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Lend me Ten Pounds and I'll Buy You a Drink
on 18 August 2012
Paul Allen. Nice bloke, really. Maybe a bit of an accidental billionaire, but it's hard to grudge him the cash. He pretty much changed the world, after all, even if he was, as he admits, merely standing and building on the shoulders of giants. Money isn't everything though, and this is another of those life stories where the music of Neil Sedaka plays in the background as a soundtrack: "I miss the hungry years, we never had a dime...."
I think you'll have to be a bit of a geek to be really gripped by the first half of this book as Allen and Gates struggle to code Microsoft to the top. The key watersheds in the history of the company are written about slightly dispassionately and you are given a flavour of the necessary ruthlessness that permeated the computer industry and obviously still does. Stuck for a good idea? Then go and steal one of your competitors'. (The current patent wars in technology are an indicator that copying is not a form of flattery.) Allen writes almost reluctantly, I felt, about his partner in crime, Bill Gates, and the picture painted isn't one that adds much warmth to one of the world's richest men. Allen, being the nice guy he seems to be, holds back about how he felt Gates stiffed him, dissed him and finally ignored him as Microsoft steamed towards world domination. The final assessment of Microsoft losing out to Apple, Google and the rest seem tinged with an element of glee. But it was Allen's baby too, so the affection is still there.
Halfway through the book and Allen is through with Microsoft, which somewhat surprised me. Was that it? Now as rich as Croesus, what should Allen do with his burgeoning cash pile? He likes basketball, so why not buy a team? And a football team. Build them a half billion dollar stadium on top, to play in. He could have become the ultimate sports mogul, but he's involved in every other project and distraction that comes his way. While Donald Trump wrote The Art of the Deal, Allen works hard on what seems to be the Fart of the Deal, and gamely recounts some of the exceedingly smelly and disastrous investments he made during the Internet years. One bad deal alone cost him $8 billion, while he admits in print that selling too quickly out of AOL cost him $40 billion. It must have been hard writing that sentence.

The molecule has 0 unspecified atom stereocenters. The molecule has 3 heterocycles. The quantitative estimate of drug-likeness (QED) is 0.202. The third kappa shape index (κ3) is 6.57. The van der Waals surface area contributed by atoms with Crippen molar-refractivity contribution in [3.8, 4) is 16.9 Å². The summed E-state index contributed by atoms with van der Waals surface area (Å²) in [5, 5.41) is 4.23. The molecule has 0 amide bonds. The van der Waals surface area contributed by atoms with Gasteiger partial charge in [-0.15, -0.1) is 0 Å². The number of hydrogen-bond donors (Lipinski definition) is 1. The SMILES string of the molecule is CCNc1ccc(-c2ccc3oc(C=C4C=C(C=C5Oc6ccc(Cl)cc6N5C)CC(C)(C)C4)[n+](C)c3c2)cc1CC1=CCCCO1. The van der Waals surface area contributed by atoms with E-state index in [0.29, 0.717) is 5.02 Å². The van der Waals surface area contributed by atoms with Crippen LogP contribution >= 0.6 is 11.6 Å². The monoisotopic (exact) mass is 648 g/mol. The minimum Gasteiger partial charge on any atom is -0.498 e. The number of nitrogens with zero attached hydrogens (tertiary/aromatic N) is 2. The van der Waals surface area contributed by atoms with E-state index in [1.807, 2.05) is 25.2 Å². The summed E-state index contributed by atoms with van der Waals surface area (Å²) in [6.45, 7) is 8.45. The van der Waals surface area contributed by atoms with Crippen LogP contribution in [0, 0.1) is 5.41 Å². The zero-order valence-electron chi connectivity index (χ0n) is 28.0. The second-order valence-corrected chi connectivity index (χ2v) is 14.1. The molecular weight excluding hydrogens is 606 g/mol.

Allen lives in a different financial stratosphere to everyone except about a handful of individuals on the planet. He splurges cash everywhere. He sees his childhood cinema going to the dogs, so he just buys it and does it up. He liked Hendrix as a youth, so he basically buys everything from guitars to underpants that the man owned and then builds a museum to house them in. He builds a rocket to the moon. After a while, you really begin to think that Gates' philanthropy is an infinitely better deal. Eventually, and maybe inevitably, we get to his charitable work, but he skims over it really, in the same way he does with his battles with his health. The book leaves you with the feeling that Allen knows the clock is ticking and that he has so much to do. His wealth affords him boundless opportunities but, if you haven't got your health....
This was a very readable autobiography, a book of two halves maybe, but it always kept my interest.